Test: Hera Arms H-Series magazines for AR-15s

From the left, the Hera Arms H1, H2, and H3 magazines, respectively with a capacity of 10, 20, 30 rounds. The H3 also features a clear window to check remaining rounds.

The H-Series firearms magazine from world renowned German Hera Arms company is not a new product. It has been around for some time now, presented at IWA in 2013, but its design has since been updated and improved – and new models added to the line. Today, the H-Series magazine line includes four models, differing by capacity and design, but not performance or manufacturing quality.

The lineup includes the H1, H2, H3 and H3L, respectively with a capacity of 10, 20, 30 rounds and the H3L a capacity of 10 rounds but the size and appearance of a 30-round magazine.

The Hera Arms H3L magazine has a capacity of 10 rounds but the size, appearance and handling characteristics of a 30-round magazine.

The magazines are built using a glass fiber reinforced polymer, and each magazine can be purchased in Black, Sand or Green color. Hera Arms manufactures all the magazine components in-house, and in fact, we were able to visit the Hera Arms factory in Triefenstein, Germany and see actual injection molding process and assembly line of the H-Series magazines in person. Quality and attention to detail – as standard across all Hera Arms products. 

Lately, the H3L seems to be having a lot of attention; this magazine was designed so that it is impossible to modify it in any way to hold more rounds than the 10 it is intended to be loaded with, and at the same time, offer the same size, appearance, and handling characteristics of a full-size 30 round mag. We have been told that the H3L was specially manufactured without limiter for various very restrictive US states, such as California, and the tri-state (NY, CT and NJ) market, to allow training with a civilian legal magazine that closely matches the full capacity mag. It is also an interesting alternative in Europe, since rifles with a magazine capacity over 10 rounds are either closely regulated or simply forbidden in many EU countries.

Two H-Series magazines loaded with .223 Remington and 300 AAC Blackout ammunition respectively.

The stabilized follower in each H-Series mag is designed so that there can be no tilt and malfunction, and the floorplate of all the H-Series mags except the H3L can be easily removed with the point of a bullet for mag disassembly and cleaning.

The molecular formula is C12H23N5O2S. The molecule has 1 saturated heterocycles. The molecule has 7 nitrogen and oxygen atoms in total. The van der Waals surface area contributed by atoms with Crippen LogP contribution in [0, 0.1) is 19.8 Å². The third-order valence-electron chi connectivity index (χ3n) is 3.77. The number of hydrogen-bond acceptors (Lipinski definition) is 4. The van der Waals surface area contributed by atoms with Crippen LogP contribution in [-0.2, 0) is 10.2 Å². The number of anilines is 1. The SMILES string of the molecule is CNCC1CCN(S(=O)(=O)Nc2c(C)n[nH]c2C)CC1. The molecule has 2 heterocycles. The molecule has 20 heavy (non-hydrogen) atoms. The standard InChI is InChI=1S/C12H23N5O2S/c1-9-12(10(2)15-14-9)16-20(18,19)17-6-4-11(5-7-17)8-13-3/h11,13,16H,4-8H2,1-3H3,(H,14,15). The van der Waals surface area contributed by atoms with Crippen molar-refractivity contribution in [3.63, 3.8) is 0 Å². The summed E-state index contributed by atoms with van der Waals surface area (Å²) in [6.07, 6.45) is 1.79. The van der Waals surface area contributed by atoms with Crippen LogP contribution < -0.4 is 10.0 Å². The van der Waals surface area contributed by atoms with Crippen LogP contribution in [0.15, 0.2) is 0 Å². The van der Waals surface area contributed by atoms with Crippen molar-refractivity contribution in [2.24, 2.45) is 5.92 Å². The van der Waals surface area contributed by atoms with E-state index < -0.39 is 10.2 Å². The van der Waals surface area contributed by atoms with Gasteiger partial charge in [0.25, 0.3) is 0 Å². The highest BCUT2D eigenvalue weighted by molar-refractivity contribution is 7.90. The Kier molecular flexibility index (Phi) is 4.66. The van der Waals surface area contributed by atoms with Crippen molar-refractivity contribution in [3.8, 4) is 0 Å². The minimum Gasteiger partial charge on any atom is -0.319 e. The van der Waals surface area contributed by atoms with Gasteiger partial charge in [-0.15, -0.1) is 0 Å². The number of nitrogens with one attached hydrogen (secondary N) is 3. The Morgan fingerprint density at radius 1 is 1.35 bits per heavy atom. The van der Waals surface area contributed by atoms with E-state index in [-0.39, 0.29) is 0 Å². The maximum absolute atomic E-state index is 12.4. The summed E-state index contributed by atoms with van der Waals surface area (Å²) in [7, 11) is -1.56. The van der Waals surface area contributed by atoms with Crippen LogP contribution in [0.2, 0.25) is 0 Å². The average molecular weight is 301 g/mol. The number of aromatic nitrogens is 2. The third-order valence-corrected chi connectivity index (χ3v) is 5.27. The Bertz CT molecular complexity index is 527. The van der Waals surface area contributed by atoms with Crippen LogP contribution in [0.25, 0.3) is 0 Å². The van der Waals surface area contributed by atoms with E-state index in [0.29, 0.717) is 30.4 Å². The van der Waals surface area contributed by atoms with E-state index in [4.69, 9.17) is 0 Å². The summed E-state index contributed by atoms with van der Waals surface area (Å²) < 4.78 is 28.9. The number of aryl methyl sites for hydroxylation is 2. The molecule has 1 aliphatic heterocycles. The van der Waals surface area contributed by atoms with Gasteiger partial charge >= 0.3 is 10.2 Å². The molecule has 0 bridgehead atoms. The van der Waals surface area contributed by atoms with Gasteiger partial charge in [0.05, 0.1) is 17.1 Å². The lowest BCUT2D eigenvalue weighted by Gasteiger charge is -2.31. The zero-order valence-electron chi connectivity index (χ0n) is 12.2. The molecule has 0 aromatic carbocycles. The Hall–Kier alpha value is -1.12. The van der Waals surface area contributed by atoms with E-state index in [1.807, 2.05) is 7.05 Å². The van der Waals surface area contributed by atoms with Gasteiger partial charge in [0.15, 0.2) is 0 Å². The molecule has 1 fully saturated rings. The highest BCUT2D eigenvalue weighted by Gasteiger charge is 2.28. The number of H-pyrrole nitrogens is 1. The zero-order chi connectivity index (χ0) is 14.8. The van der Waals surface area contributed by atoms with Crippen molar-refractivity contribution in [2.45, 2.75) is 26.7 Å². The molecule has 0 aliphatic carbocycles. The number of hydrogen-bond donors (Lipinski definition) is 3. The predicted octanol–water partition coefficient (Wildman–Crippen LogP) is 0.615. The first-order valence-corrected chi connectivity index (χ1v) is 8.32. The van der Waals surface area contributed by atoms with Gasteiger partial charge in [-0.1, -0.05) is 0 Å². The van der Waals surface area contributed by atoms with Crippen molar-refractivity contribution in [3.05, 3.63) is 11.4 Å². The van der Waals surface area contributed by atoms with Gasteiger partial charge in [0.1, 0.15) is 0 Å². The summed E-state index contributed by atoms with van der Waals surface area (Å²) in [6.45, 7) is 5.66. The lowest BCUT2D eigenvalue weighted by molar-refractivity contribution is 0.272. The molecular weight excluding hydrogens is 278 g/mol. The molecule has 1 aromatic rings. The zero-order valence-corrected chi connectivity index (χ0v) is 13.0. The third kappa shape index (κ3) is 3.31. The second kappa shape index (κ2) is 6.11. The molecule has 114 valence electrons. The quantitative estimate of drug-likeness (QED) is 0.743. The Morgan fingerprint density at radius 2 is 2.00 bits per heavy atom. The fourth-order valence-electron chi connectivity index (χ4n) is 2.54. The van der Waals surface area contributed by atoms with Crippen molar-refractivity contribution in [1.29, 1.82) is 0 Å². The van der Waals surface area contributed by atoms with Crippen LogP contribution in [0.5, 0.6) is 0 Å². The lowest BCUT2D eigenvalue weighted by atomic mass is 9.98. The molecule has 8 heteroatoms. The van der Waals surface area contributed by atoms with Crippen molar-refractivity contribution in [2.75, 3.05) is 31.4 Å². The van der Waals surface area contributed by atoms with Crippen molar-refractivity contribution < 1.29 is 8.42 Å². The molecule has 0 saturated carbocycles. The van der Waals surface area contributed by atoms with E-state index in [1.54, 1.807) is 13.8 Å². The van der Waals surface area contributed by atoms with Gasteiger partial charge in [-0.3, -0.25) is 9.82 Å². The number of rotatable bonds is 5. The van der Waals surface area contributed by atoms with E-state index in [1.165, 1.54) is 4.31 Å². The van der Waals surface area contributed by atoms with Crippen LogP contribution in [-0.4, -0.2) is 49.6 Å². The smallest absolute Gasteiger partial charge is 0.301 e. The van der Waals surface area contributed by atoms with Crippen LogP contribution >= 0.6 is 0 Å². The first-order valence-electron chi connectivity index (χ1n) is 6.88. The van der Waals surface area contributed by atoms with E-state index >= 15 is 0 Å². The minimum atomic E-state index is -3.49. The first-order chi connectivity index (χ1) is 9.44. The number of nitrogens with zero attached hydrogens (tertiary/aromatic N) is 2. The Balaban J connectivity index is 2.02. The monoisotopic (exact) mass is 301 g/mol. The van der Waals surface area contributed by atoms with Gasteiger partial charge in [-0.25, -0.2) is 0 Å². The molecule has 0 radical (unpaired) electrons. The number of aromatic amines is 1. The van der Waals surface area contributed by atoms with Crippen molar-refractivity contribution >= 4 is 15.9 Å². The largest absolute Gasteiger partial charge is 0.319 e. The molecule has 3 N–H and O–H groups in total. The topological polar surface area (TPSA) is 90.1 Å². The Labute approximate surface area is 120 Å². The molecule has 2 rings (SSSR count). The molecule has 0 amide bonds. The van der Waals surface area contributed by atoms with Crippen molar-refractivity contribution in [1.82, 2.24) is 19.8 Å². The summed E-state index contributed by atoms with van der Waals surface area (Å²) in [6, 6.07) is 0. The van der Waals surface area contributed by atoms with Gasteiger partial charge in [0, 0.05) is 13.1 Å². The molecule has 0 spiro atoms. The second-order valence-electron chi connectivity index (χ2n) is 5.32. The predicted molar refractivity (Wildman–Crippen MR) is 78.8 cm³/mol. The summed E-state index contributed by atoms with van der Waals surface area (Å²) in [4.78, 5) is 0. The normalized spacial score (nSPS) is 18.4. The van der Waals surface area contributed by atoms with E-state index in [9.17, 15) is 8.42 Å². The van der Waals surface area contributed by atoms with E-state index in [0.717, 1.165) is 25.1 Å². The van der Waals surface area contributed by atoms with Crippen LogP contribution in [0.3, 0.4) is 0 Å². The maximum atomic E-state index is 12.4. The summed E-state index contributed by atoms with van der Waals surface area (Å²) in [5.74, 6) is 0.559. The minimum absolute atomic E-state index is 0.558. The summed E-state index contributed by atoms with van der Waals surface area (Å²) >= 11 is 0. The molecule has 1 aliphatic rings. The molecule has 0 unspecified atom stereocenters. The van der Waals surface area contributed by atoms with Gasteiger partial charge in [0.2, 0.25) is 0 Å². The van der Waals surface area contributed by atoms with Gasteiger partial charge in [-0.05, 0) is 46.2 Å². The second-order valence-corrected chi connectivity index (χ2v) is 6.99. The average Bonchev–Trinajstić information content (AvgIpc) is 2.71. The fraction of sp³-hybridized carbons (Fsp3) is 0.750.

A mechanical stop limits the travel of the magazine in the firearm well, preventing the magazine to be inserted too much inside the action when the bolt carrier group is locked in the rear on an open breech.

The H3 magazine also includes a transparent window that covers almost the whole rear side of the mag body, allowing unobstructed view of the remaining rounds in the magazine.

The high pressure injection molding machine with the H3L molds in place, Hera Arms factory
The high pressure injection molding machine with the H3L molds in place, Hera Arms factory.

We tested the full lineup, with a selection of .223/5.56 and 300AAC Blackout rifles and pistols, all based on the AR-15/M4 platform, with no issues whatsoever.

Using GECO DTX budget ammo and performing very fast shooting drills we never managed to make either mag fail, feeding reliably any other ammo, including long Match rounds with 77 grain bullets or even fat 300 BLK rounds, out of a DR15 Custom MK23 AR-Pistol chambered in this caliber, that therefore can use legally a 20-round magazine. 

Word of wisdom: never mix magazines and ammo when both .223 and a 300BLK guns are present in the same shooting range! If a 300BLK round is chambered in a .223 rifle, a catastrophic “ka-boom” WILL result! We have been scrupulously following safety practices during our test.

The two halves of a H3L magazine
The two halves of a H3L magazine. Ready to be assembled at the Hera Arms factory in Triefenstein, Germany.
H-series magazine disassembled
To disassemble a H-series magazine, the plastic tab needs to be pushed out with the tip of a round.
HERA Arms H series follower 
The follower is of stabilized, anti-tilt design.

Handling is smooth, and the H-Series magazines drop free from the magwells of the three guns used in the test, allowing very fast reloads – even the small H1. The clear window of the H3 can be controlled simply tilting the pointed rifle on its axis, something only completely transparent mags allow; transparent windows on the sides of the magazine body are much harder to check. Loading the magazines to capacity by hand is not too hard, however the feeding lips are still a bit sharp, so we still recommend using a mag loader like the LuLa.

Weight of the four magazines vary from 2.52 oz/71.6 g of the H1, to 5.89 oz/167 g of the H3L.

The H-Series magazines from Hera Arms are aggressively priced starting at 14.90 euro of the H1, 16.90 for the H2, to 18.90 for the H3 and H3L mags. These are MRSP, actual price in your region can vary due to different VAT across EU countries.

Hera H-Series magazines: test conclusion

No malfunctions or feeding problems whatsoever, coupled with first-class "Made in Germany" workmanship, meet favorable prices – that alone would be worth a purchase recommendation. If you add well thought-out detail solutions such as the large viewing window, or the fact that you can still benefit from improved handling despite the legal restrictions on high-capacity magazines in some sports and countries, only one judgement is possibile: very good. Thumbs up for the Hera H-series magazines!

Further information about the Hera Arms products can be found on the  Hera Arms website

This article is also available in this language: